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Is getting a pilots license worth it?

The Benefits of a Pilot License – 11 Reasons to Get One


The Private Pilot License (PPL) is an exciting first step into the world of aviation and will allow you the freedom of piloting an aircraft and even carrying passengers! This article will list all of the benefits you can expect to receive from obtaining your Private Pilot Certificate.

1. Go Anywhere without Getting Stuck in Traffic

You will skip the frustration of sitting in traffic when traveling to your destination by getting your pilot license. Getting your pilot license can be especially useful when the roads are notoriously busy during the holiday season. With your license, you will simply jump into your aircraft and fly to your destination, significantly reducing your travel time compared to an automobile. Say goodbye to boring road trips that go on for several hours!

2. Treat Your Family and Friends

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Acquiring your pilot license is a great way to treat your friends to a fantastic experience. Not many people have the opportunity to fly in a private aircraft, and sitting in the flight deck is exhilarating! You may even be able to impress that special guy or girl you’ve been talking to by showing off your newly acquired flying skills.

You will also be able to take your family and friends on trips where they may not have normally been able to join, perhaps due to time or transportation constraints.

3. Visit Remote Locations

When you become a certified pilot, the world is your oyster. You will have the ability to reach locations that are very difficult or even impossible to reach by any other form of transportation. From remote deserts to vast rainforests, your license and an aircraft can get you in and out with ease.

Furthermore, you will find many “fly-ins” where pilots and passengers from all over the country fly to a particular location to gather and have a good time. Not only will a trip like this be exciting, but you will also be able to make friends who share a common interest – aviation!

4. It Looks Good on a Resumé

Being a licensed pilot is an indication to a future (or current) employer that you are able to accomplish challenging goals and have been trained to perform in a high-stress environment. This is sure to impress a prospective employer, regardless of what kind of job you are applying to. The professionalism associated with your pilot license and the aviation industry will only increase your chances of landing your dream job or getting a promotion.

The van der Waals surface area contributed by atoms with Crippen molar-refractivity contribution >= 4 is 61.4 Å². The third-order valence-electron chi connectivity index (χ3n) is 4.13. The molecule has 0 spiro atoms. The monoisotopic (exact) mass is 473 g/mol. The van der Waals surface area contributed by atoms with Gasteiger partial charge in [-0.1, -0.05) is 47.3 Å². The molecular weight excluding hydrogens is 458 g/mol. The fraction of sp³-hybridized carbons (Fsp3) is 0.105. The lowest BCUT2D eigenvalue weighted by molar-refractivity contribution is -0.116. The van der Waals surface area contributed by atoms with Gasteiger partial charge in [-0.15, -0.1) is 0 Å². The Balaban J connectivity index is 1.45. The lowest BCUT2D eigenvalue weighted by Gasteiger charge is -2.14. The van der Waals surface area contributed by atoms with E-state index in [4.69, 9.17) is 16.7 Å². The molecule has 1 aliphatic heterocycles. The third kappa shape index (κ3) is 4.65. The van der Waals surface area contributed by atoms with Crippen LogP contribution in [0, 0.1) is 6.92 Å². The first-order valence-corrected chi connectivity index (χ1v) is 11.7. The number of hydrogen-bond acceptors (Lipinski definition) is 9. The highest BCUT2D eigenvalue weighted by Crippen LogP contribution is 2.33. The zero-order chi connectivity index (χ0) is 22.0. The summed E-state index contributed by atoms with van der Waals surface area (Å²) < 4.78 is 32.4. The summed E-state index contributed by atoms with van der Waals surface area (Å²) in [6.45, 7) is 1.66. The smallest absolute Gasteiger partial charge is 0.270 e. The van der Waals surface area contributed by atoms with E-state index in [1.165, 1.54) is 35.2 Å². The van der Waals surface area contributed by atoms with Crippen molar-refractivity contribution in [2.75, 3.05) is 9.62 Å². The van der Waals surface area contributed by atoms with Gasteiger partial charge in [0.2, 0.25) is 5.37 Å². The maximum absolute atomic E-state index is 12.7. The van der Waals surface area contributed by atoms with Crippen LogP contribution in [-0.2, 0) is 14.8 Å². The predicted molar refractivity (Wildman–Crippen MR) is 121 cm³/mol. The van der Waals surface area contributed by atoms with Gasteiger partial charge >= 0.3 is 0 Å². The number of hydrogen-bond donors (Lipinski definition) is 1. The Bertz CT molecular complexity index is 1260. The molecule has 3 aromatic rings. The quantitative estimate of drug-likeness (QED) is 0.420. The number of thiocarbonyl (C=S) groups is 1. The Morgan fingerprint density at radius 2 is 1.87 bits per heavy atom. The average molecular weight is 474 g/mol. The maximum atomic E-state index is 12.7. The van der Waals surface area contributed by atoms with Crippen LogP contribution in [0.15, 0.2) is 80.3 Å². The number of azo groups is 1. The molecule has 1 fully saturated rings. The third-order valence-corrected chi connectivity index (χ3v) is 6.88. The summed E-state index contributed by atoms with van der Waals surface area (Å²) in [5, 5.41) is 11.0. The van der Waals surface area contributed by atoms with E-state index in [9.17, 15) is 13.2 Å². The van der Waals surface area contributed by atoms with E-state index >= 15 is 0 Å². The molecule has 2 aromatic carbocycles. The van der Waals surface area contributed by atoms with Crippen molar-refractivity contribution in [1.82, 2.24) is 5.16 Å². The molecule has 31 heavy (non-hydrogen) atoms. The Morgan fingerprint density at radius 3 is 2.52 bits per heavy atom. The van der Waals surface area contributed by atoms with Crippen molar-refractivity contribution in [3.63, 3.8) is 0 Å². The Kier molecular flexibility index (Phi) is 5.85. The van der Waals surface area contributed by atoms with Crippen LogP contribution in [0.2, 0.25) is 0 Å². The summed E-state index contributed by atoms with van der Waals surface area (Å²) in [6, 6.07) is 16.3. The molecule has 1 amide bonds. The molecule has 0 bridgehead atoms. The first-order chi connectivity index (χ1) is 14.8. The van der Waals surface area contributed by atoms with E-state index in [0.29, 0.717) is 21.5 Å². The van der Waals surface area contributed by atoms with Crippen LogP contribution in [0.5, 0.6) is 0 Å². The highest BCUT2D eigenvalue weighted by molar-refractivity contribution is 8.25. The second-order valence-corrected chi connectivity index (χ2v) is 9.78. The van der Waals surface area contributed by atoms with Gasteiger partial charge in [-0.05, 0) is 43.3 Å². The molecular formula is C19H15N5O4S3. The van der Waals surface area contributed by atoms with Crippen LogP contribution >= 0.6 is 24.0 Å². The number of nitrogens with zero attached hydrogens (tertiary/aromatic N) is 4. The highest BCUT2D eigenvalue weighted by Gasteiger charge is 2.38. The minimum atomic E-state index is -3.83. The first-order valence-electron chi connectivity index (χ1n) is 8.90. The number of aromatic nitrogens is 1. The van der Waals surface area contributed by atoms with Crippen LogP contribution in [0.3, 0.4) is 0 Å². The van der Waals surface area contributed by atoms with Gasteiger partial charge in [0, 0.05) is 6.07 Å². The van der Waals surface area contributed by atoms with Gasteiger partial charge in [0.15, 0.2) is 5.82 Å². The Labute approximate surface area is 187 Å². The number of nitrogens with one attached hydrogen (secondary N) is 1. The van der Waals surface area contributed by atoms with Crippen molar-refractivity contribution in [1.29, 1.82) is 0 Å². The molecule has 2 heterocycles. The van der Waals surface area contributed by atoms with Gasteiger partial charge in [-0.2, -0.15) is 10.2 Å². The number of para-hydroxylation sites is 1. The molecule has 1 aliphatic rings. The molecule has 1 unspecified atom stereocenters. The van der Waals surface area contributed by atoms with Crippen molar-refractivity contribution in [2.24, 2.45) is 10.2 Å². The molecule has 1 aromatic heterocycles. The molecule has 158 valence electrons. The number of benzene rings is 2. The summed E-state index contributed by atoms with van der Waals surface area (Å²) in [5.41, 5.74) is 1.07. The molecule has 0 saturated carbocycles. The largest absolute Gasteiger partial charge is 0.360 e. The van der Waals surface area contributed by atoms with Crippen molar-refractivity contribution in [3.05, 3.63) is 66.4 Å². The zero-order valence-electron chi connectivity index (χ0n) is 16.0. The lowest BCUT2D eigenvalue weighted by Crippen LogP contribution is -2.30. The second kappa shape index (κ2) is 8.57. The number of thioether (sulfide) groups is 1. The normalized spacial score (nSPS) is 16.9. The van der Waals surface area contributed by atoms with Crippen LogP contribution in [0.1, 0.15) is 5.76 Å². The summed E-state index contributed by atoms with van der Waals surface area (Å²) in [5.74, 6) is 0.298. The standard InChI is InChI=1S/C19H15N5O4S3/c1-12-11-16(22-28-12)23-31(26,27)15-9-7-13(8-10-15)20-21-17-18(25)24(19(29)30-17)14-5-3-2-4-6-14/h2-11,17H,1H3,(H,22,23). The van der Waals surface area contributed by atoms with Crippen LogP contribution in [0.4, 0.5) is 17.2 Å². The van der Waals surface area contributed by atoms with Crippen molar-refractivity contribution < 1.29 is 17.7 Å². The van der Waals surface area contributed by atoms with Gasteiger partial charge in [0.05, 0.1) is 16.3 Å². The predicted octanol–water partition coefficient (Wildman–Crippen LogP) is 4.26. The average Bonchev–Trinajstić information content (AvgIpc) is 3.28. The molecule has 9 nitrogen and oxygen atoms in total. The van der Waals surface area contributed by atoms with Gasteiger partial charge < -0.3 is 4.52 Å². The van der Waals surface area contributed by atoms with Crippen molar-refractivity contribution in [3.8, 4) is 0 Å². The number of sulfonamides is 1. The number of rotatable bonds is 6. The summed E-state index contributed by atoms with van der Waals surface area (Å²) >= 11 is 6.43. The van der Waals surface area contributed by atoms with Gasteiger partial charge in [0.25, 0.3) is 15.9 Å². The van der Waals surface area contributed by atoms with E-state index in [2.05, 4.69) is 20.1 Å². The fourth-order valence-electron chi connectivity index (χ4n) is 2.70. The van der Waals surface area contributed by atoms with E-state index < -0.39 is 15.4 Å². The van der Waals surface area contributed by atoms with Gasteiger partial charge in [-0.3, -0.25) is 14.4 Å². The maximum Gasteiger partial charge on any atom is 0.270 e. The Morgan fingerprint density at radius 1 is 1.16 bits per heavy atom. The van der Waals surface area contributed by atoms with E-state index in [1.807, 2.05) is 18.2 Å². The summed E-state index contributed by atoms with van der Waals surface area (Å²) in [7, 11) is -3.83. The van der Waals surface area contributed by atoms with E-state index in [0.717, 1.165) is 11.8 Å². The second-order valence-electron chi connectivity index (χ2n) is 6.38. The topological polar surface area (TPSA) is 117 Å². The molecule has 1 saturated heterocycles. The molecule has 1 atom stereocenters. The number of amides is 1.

5. Socialize with Fellow Aviation Enthusiasts

When you become a pilot, you will join a unique group of people who share a passion for aviation. You will quickly build friendships that will last a lifetime by meeting fellow aviation enthusiasts. Regardless of age, gender, or background, you will find something in common with your fellow pilots across the globe.

6. Business Travel – In Style

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Traveling for business can be an inconvenience at best and a nightmare at worst. Being a certified pilot, you will have the opportunity to fly yourself to business meetings, conferences, or for a simple lunch, and fly back home on the same day. This will significantly boost your productivity while simultaneously allowing you to avoid the pain of traveling commercially with the airlines.

Additionally, you can expect your clients or colleagues to be impressed by your ability to fly yourself, which will only help close that important deal!

7. Give Back to a Charity

There are charities in the United States that can use your skills as a pilot to help those who are less fortunate. With your credentials, you will be able to provide medical rescue, pet rescue, disaster relief, search and rescue flights, and many more. This is a great way to give back to the world and have fun in the process!

8. The First Step to a Career in Aviation

Obtaining your Private Pilot License is the first step to becoming a professional pilot. Even if you have no intention of becoming a commercial pilot, having a PPL will keep that door open should you decide to pursue a career in aviation. Furthermore, with a PPL, you can add ratings and credentials by undergoing further training, which will allow you to fly larger and more complex aircraft, regardless of whether you want to do so professionally.

9. Explore Entrepreneurial Opportunities